Welcome back to our yearly spotlight series, highlighting speakers and topics for our upcoming symposium. Over the coming weeks, we will continue to feature previews of our speaker’s presentations for the 2020 Emerging Civil War Symposium. We’ll also be sharing suggested titles that you may want to read in preparation for these programs. This week we feature Sean Chick.
Few Civil War generals have attracted as much debate and controversy as Pierre Gustav Toutant Beauregard. He combined brilliance and charisma with arrogance and histrionics. He went from the heights of fame to be relegated to subordinate commands. He was reviled by Jefferson Davis and often mocked by Mary Chesnut in her diary. In 1861 cartoons in Northern newspapers depicted him as a menace. By 1863 he was a joke and in 1865 he was hardly mentioned.
While hardly ranked as among the South’s worst generals, Beauregard lived in the shadow of others, and in the Lost Cause mythology, he became a second-rate figure. Gamaliel Bradford Jr., an essayist of the early twentieth century, surmised that Beauregard “lived in an atmosphere of dreams unrealized, of marvelous things that General Beauregard would have done, if only the thoughtless world would have stood by admiring and watched him do them.” Bradford preferred “the laurelled grave of Stuart or the last heroic sacrifice of Sidney Johnston” to Beauregard’s dreams of victory. Most adherents of the Lost Cause agreed with Bradford. On the other end, the Just Cause had little use for the man who fired the first shots of war and won its’ first major battle, while military historians have not considered worthy of special mention.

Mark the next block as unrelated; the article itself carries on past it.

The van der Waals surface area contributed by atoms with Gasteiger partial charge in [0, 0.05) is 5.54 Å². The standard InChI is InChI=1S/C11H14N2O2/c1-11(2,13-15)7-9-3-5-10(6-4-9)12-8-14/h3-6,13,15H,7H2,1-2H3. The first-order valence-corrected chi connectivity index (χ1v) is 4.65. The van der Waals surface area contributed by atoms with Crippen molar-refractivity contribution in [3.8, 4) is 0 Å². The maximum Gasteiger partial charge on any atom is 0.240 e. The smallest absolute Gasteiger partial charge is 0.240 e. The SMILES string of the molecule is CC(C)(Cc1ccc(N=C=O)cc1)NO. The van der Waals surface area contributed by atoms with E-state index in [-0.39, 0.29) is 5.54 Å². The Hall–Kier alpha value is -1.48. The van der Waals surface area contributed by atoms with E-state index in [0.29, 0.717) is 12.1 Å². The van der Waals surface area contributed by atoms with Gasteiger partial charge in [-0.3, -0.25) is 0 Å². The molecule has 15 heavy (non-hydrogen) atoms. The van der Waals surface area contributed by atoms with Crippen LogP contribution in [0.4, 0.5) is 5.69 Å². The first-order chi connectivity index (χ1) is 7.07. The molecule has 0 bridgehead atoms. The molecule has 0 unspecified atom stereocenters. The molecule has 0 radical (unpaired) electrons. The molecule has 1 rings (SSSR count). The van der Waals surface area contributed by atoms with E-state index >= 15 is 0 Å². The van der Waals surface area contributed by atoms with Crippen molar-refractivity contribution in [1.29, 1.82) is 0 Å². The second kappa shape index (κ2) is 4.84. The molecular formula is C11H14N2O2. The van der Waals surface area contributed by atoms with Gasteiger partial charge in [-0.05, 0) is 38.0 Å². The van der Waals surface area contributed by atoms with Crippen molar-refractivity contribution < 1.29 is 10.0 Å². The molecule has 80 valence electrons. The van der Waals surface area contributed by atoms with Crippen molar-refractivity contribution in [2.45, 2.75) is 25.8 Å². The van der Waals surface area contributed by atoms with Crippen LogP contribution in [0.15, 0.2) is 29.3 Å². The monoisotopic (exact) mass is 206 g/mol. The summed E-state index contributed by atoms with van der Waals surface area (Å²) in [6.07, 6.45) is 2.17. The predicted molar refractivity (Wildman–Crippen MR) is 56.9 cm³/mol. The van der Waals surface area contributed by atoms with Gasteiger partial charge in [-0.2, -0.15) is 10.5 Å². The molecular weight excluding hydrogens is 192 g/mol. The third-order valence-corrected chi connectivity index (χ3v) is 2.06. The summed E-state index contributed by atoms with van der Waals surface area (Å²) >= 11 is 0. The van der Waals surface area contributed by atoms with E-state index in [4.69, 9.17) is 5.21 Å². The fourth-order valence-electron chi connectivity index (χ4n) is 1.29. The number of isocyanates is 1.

As a commander, Beauregard had very real strengths. He was popular with his soldiers and subordinates. He grasped the importance of entrenchments before most of his peers and was adept at defensive and positional warfare. Outside of Lee, he was the South’s most consistently successful independent field commander. However, by Beauregard’s own reckoning he only commanded a field army for a scant five months.
Beauregard’s lack of field command had to do in part with personal and physical shortcomings. He became ill in times of stress. His ambition and arrogance made it hard for him to be a subordinate. For all his skills on the battlefield, he was unsuited to the game of politics and conciliation. He was also an oddity given his Louisiana Creole upbringing, Catholic faith, and slight French accent, all of which contrasted with a society of Anglo-American Protestants. Most of all, he lost at Shiloh, a battle that saw the death of Albert Sidney Johnston, Davis’ favorite general. Davis, already wary of Beauregard after his peevish letters in 1861, became bitterly hostile. The result was one of the Confederacy’s best commanders, while not inactive, spent the rest of the war in secondary commands. Given his fame in 1861, few fell as hard as Beauregard.
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